The U.S. government has been secretly investigating unidentified flying objects — UFOs — since 2007. And despite officials' claims that the classified UFO-hunting effort shuttered in 2012 after funding evaporated, the group is still active, The New York Times reported Saturday (Dec. 16).
Known as the Advanced Aerospace Threat Identification Program (AATIP), the initiative was launched by the U.S. Department of Defense in 2007 and operated with a budget of $22 million from 2008 to 2011, the Times discovered during a recent investigation.
Pentagon officials revealed that the program existed, but added that it ceased to operate in 2012, the Times reported. However, the former leader of the program said that AATIP remained active in the years since; he continued to oversee the effort until he resigned in October — citing the department's "excessive secrecy and internal opposition" as the cause — and he was succeeded after his departure, according to the Times. [7 Things Most Often Mistaken for UFOs]
Under the program, aerospace experts investigated and described sightings and video recordings of mysterious objects that defied easy explanation; they also conducted tests on people who reported glimpsing UFOs, to see how they might have been affected by the experience, according to the Times.
One video example — the time and date of which was withheld by government officials — showed a fast-moving, spinning and glowing aircraft, recorded midair by Navy pilots in an F/A-18 Super Hornet, the Times reported.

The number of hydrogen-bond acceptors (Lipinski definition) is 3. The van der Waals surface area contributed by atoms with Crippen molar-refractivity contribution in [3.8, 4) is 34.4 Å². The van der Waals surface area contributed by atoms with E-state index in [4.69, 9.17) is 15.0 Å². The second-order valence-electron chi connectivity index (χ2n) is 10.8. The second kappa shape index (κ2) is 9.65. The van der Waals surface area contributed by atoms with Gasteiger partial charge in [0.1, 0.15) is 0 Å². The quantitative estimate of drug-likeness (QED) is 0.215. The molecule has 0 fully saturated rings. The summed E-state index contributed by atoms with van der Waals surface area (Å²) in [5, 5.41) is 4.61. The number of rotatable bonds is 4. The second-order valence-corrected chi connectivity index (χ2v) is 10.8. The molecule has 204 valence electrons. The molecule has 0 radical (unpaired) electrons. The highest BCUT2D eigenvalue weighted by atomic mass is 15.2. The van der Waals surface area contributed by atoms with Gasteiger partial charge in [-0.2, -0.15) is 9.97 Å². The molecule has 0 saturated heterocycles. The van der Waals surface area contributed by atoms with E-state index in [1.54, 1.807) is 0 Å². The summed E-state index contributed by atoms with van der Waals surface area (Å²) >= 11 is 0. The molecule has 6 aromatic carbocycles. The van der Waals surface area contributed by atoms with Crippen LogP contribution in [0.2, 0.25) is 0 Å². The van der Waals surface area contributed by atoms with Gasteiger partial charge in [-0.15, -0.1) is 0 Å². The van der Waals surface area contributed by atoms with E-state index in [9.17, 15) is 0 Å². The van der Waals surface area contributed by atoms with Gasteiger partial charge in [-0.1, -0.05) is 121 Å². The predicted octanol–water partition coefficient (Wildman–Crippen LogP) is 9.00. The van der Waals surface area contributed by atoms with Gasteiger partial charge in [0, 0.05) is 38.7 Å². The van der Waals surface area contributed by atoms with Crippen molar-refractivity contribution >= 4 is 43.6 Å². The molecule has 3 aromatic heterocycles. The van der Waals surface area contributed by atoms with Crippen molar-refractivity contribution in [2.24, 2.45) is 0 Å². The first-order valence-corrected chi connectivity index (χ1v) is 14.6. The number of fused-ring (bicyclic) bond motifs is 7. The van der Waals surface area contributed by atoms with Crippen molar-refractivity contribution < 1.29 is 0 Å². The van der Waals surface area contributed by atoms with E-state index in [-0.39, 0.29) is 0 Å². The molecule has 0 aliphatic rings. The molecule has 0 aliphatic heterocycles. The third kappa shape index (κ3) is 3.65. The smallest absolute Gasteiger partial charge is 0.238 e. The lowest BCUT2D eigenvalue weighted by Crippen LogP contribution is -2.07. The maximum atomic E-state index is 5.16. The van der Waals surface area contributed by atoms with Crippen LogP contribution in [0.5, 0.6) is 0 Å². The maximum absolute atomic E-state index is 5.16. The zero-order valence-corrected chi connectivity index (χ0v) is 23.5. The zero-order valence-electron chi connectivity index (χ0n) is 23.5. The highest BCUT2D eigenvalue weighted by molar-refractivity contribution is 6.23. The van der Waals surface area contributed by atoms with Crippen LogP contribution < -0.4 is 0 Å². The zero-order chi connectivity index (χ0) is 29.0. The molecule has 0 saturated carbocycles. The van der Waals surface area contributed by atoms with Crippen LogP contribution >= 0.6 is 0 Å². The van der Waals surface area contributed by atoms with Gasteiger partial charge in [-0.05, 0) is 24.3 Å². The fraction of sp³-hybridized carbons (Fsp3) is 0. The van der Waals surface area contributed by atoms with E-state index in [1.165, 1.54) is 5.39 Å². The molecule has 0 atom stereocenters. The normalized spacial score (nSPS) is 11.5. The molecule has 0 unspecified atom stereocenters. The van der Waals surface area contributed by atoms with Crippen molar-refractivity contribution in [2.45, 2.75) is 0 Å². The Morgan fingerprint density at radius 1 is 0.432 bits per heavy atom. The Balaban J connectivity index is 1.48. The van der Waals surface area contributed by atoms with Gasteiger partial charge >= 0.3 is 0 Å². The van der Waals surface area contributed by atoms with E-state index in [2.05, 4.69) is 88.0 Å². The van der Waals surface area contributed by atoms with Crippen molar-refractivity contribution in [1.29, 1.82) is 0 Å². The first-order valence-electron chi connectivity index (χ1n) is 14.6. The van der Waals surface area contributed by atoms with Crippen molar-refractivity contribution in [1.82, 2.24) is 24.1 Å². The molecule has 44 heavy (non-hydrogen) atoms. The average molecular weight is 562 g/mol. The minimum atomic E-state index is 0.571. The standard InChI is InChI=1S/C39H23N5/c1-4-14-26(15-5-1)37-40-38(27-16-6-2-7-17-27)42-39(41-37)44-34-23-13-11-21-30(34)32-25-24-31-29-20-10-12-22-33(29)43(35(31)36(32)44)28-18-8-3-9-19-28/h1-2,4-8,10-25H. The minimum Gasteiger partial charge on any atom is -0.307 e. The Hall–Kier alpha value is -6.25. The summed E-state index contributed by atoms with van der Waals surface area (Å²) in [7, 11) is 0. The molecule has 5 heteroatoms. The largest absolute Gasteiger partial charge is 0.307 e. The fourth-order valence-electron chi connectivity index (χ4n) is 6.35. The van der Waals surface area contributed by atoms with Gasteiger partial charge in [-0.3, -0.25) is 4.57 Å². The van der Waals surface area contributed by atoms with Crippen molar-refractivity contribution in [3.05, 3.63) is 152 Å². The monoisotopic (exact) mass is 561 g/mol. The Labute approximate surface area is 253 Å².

The nascent program was ushered into existence by Nevada Democratic Sen. Harry Reid, then the Senate majority leader. His interest in UFOs was piqued by conversations with billionaire entrepreneur Robert Bigelow, whose aerospace company was tapped to conduct much of the research for AATIP's UFO sightings, Reid told the Times.
Reid further explained that he had also spoken about UFOs years earlier with astronaut John Glenn, the Times reported. Glenn suggested to Reid that the government should take a closer look at reports of UFO sightings by members of the military service; these reports were often not widely shared, because people who saw UFOs thought that no one would believe them.
Reid referred to the proposed budget for AATIP as "black money," a special type of budget maintained by the Pentagon for classified programs, and one that was not debated publicly by Senate members, according to the Times.
UFO sightings have been investigated by government agencies since the 1940s, and in January 2016, the CIA released a number of previously classified documents describing some of the most unusual UFO encounters on record, most of which took place in the 1950s.
But belief in UFOs is still widespread; according to a survey conducted in 2012, an estimated 80 million people in the U.S. think that UFOs are real, and 1 in 10 responders claimed to have personally witnessed what they describe as an extraterrestrial spacecraft.
In an interview, the now-retired Reid said that he was "not embarrassed or ashamed or sorry" to have pushed for the investigation of potential threats posed by UFOs, according to the Times.
"I think it's one of the good things I did in my congressional service. I've done something that no one has done before," Reid said.
Original article on Live Science.
Live Science newsletter
Stay up to date on the latest science news by signing up for our Essentials newsletter.
Mindy Weisberger is a Live Science editor for the channels Animals and Planet Earth. She also reports on general science, covering climate change, paleontology, biology, and space. Mindy studied film at Columbia University; prior to Live Science she produced, wrote and directed media for the American Museum of Natural History in New York City. Her videos about dinosaurs, astrophysics, biodiversity and evolution appear in museums and science centers worldwide, earning awards such as the CINE Golden Eagle and the Communicator Award of Excellence. Her writing has also appeared in Scientific American, The Washington Post and How It Works Magazine.